Parenthood is enough of a challenge when you’re healthy, and with an illness like fibromyalgia or chronic fatigue syndrome, it’s especially difficult. I know it’s something I struggle with every day, and a recent comment left by a reader put our common struggle into words really well:
“I still feel like I’m letting my kids down because I’m not able to do/be/have enough energy to give them everything they need. But at least, I guess, they’re learning that when Mom says in answer to, ‘Can we go/do…….?’ ‘It depends on how I’m feeling’ really means just what it says. I try to say ‘yes’ some of the time for little things and make sure I’m able to follow through, but I feel like I’m saying ‘No’ constantly.
I’ve lost many so-called ‘friends’ because of my inability to make plans, but it’s with my children that I *really* feel guilty.”
Like her, I try to say “yes” and give my children fun times, but unfortunately they have to settle for “I’ll try” far too often.
I’ve said before that we have to learn to accept certain things, and this is another one of those things. It may well be the hardest one to accept, though, because we all want to give our children so much, and it’s hard to think about them missing out on meaningful experiences because mommy or daddy is sick.
While I can’t always choose fun activities for the kids over things like laundry and housework, I do put off the mundane now and then so that I have the energy. I also look for things that they can enjoy that are also low-key for me — a play area at a park or inside the mall, a children’s museum we have in town, places where I can sit and watch them. My kids are also lucky enough to have a dad who’s great about taking them to do stuff while I stay home, or who involves them in household projects and makes it fun.
I don’t know that any of us can ever truly get past feeling like we’re short-changing our children, but I think kids with chronically ill parents probably do learn some valuable skills. My kids have had to be especially self-sufficient and learn to entertain themselves. Having seen kids whose parents do every little thing for them, I’m proud that mine are able to do so much for themselves — and you know what? They’re proud of themselves, as well.
My kids have also learned early that illness is just part of life. They’re very compassionate, and they aren’t uncomfortable around sick or injured people. They’re at the doctor’s office with me enough that it’s not a strange or scary place for them. They’ve even seen acupuncture and cupping performed. I do think it’s possible, however, for kids who are around chronic illness to worry too much about their own minor illnesses and bumps and bruises — that’s something we’re working on with my son.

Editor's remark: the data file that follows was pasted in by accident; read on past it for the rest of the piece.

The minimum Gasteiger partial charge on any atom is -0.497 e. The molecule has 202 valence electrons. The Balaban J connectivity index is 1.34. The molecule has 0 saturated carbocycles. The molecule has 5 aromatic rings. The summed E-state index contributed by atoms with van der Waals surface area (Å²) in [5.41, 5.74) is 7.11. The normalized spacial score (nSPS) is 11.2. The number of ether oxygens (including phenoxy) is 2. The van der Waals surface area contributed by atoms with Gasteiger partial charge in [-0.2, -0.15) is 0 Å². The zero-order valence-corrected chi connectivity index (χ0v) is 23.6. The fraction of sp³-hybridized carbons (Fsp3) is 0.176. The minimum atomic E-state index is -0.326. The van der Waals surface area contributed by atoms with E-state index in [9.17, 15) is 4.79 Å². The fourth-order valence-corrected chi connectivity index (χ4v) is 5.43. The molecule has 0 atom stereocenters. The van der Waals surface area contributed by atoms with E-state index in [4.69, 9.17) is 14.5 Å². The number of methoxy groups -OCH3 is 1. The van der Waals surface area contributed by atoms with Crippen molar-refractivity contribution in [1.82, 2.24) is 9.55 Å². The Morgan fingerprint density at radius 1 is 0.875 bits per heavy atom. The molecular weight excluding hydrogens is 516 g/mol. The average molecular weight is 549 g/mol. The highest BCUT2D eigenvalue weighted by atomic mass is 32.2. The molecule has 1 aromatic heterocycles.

In some ways, I think it’s been easier on my kids that my fibromyalgia developed when they were little — my son was 4 and my daughter was 1.5. They don’t remember the year I spent laying on the couch in excruciating pain, and they don’t remember when I was healthy. This is just how mom is to them. In my forum, we’ve talked about the differences in how kids react based on age, and it seems like teenagers have the hardest time. That makes sense; they’re going through major changes already, and then all of a sudden a parent can no longer fill the accustomed role. That can create a lot of insecurity. No matter the children’s ages, though, family counseling might be something to consider, so that everyone can work toward acceptance of the situation.
I think we need to remember 2 things when raising children while living with a chronic illness:
1. We cannot judge our parenting skills based on other people’s expectations, and
2. We need to be honest with our children.
I know, number 1 is easier said than done, but it’s crucial. It doesn’t do us any good to beat ourselves up over what we can’t do. I’ve had to ignore my mother, who tells me I “just can’t be on the couch all day” when I’m home with my daughter. It’s easy for her to say that from 670 miles away, when she’s still has the energy at 64 to babysit my niece and nephew, but what can I do about it? Some days, it’s all I can do to provide basic meals for my family, and if I don’t rest in between I won’t even be able to do that. I have to focus on the basics, and anything beyond that is a bonus. Martha Beck, who’s now a life coach (you may have seen her on Oprah) and fibromyalgia advocate says she raised her children from a king-sized bed. Do what you can, and make sure they know they’re loved. That’s all any parent can do.
As for number 2, I think it’s important not to underestimate our children. Now 5 and almost 8, my kids can tell you a lot about anatomy because we’ve always explained as much to them as they could understand. They know I have limitations, they’ve seen what happens when I do too much, and they rarely seem upset when I say, “I can’t.” While just saying that makes me a little sad, I have to wonder if it’s not a good lesson, in a society where instant gratification is the norm.
How has your illness impacted your parenting? How has it effected your children? What has helped? Do other people give you guilt trips over what you can’t do? Leave your comments below!
Article source: Being a Parent With Fibromyalgia & Chronic Fatigue Syndrome
Living with Fibromyalgia (Overcoming Common Problems) by Christine Craggs-Hinton
The Fibromyalgia Handbook: A 7-Step Program to Halt and Even Reverse Fibromyalgia by Harris H. McIlwain and Debra Fulghum Bruce
Fibromyalgia for Dummies by Roland Staud MD and Christine Adamec
Foods That Help Win the Battle Against Fibromyalgia: Ease Everyday Pain and Fight Fatigue by Deidre Rawlings
Fibromyalgia: Simple Relief Through Movement by Stacie L. Bigelow
Chronic Fatigue Syndrome (The Facts) by Frankie Campling and Michael Sharpe
Chronic Fatigue Syndrome for Dummies by Susan R. Lisman M.D. and Karla Dougherty